Emile (Mosseri) and I met when we were about 11 years old in the suburbs outside New York City. We went to the same middle school, and started playing music together. We were in a Rage Against the Machine cover band, which was the first thing we did. In high school we started a funk band together, and that’s when we met Erick (Eiser). We were all about 15. Then we met Mark (Demiglio) in New York around 2011. So it’s been about 6 years as the current unit.

Why the “Bloodshot Tokyo” title?

We had spent a couple years on the album. There was one song in there that didn’t make it on to the final record. But it was title of the song that we thought best captured the feel of the album.

I read that at your album release show in Brooklyn, the band tossed black wigs in to the audience for your performance of “Jet Black Hair.” Was that a one shot deal, or should The Echo be ready for wigs?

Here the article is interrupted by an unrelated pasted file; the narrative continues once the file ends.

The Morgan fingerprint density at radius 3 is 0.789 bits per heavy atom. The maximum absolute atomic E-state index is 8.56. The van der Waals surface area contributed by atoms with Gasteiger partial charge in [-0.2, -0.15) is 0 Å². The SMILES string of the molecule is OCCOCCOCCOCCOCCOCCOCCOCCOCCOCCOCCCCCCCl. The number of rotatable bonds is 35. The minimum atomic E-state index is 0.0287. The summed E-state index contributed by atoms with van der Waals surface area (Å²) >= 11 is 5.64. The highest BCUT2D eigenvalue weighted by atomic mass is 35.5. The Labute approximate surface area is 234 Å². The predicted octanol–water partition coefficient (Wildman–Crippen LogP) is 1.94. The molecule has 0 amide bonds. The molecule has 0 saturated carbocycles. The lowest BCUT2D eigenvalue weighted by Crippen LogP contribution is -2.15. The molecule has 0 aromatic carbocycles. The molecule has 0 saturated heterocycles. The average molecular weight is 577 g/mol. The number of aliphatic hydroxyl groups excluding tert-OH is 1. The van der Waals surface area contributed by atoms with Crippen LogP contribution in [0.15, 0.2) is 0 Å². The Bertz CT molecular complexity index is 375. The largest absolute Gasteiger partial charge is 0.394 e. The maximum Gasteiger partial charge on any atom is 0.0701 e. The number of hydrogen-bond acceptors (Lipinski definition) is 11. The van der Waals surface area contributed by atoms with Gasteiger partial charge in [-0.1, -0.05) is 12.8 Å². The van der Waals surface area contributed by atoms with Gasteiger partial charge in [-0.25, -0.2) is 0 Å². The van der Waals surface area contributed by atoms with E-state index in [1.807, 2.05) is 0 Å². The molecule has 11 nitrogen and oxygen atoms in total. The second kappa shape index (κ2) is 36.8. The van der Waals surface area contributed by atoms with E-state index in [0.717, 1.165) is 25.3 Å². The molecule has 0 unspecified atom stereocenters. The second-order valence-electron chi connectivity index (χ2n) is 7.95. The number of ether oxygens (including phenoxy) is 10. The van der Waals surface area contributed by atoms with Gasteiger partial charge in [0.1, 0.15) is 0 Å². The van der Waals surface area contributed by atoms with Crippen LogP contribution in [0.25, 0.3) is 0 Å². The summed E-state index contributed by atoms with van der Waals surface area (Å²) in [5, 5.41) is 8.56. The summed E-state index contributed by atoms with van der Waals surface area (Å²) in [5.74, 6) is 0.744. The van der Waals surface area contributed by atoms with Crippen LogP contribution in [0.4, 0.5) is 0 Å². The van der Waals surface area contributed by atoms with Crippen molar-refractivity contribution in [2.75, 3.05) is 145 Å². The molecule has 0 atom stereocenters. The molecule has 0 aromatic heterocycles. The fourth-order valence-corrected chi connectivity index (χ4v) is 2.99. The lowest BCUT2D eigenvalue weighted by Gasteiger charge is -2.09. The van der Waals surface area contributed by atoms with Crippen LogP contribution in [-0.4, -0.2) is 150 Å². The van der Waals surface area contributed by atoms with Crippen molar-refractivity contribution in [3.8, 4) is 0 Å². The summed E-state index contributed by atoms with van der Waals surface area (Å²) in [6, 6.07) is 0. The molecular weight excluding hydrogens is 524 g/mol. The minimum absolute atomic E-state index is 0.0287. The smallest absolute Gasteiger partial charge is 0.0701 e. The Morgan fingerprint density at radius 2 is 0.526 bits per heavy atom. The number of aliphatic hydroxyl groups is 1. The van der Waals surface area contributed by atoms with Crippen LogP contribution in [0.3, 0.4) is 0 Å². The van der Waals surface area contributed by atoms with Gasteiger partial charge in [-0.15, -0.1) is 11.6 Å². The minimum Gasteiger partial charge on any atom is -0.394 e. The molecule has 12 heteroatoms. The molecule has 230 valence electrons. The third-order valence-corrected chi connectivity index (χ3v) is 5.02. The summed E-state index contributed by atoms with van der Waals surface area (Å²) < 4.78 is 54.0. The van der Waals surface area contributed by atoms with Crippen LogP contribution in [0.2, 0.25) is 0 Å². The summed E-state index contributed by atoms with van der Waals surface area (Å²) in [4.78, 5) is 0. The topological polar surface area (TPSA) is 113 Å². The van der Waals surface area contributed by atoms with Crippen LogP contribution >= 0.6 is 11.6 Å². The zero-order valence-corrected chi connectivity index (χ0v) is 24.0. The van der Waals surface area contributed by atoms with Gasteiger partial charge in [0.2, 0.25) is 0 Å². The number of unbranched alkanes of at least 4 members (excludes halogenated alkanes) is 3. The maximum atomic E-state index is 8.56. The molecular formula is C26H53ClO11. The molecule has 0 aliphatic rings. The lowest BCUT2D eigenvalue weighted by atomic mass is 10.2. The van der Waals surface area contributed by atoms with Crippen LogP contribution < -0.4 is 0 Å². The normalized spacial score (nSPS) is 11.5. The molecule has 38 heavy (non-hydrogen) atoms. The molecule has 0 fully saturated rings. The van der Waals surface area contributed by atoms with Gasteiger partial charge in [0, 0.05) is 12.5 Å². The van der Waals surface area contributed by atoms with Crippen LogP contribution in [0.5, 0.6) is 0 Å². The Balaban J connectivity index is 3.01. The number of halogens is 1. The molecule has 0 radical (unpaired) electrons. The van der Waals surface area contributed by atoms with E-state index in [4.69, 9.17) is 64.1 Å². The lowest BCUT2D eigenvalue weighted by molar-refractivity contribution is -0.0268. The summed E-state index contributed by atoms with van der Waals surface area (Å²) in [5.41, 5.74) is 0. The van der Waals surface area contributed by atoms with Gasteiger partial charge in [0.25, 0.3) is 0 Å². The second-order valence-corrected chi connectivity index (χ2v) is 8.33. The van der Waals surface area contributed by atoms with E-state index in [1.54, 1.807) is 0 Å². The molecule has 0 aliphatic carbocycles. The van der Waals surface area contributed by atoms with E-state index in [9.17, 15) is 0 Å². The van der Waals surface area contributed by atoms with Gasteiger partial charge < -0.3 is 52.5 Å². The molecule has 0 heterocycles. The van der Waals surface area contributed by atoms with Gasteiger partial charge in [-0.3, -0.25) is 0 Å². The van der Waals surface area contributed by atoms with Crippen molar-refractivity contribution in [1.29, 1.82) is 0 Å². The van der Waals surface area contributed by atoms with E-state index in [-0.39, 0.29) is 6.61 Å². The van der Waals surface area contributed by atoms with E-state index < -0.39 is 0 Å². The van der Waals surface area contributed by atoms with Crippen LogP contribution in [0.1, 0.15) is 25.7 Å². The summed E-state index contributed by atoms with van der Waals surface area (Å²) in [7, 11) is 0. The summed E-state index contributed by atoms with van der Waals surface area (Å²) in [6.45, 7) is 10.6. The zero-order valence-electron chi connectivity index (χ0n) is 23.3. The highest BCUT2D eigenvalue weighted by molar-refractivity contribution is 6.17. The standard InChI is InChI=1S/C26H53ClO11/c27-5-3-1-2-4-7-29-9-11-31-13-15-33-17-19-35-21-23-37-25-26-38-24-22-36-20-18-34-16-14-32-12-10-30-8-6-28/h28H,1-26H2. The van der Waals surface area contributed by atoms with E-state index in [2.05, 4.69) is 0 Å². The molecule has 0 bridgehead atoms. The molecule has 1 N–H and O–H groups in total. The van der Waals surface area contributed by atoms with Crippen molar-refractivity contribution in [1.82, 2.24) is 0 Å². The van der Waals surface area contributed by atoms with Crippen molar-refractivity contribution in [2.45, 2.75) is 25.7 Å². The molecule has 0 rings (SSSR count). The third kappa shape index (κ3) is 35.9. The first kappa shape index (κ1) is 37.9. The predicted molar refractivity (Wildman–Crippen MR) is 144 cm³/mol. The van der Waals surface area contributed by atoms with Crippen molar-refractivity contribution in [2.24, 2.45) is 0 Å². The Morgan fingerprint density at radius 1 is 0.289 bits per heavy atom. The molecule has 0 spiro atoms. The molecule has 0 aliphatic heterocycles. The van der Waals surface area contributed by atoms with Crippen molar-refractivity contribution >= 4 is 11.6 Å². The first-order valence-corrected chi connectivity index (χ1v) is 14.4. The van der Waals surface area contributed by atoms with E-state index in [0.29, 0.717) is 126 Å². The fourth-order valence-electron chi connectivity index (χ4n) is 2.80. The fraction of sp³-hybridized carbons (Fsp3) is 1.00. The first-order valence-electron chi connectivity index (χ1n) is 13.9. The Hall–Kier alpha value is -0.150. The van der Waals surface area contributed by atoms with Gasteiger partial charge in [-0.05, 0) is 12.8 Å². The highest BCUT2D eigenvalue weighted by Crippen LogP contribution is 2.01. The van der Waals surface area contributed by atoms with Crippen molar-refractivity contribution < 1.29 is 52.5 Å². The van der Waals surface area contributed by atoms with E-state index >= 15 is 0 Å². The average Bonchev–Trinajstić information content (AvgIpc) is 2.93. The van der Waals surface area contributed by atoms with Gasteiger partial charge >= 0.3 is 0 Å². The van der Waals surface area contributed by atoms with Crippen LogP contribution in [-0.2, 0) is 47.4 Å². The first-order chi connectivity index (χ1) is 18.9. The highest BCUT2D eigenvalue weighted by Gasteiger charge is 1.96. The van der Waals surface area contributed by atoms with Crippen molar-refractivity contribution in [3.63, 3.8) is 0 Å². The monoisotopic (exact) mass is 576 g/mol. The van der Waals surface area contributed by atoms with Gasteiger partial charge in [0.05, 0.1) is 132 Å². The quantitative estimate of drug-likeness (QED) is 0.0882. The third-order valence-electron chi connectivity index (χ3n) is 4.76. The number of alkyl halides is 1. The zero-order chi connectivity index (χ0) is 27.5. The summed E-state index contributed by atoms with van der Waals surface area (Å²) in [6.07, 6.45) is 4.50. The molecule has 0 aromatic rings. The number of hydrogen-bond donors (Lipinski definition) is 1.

Yeah, we’re actually gonna do that again at a couple more shows. But it’s starting to get a bit pricey!

The new album is, in a way, one that I would dub a melancholy party album. Does that resonate?

Yeah that’s pretty accurate. There is generally a mellow quality to the way our vocals sound, so that juxtaposed with trying to make it sound a bit more fun than our last releases. Maybe it’s the mix of going through funky and soul influences, and our singing in a more mellow category.

You played The Satellite in 2014. Have you played any other LA venues or had any memorable gigs here in town?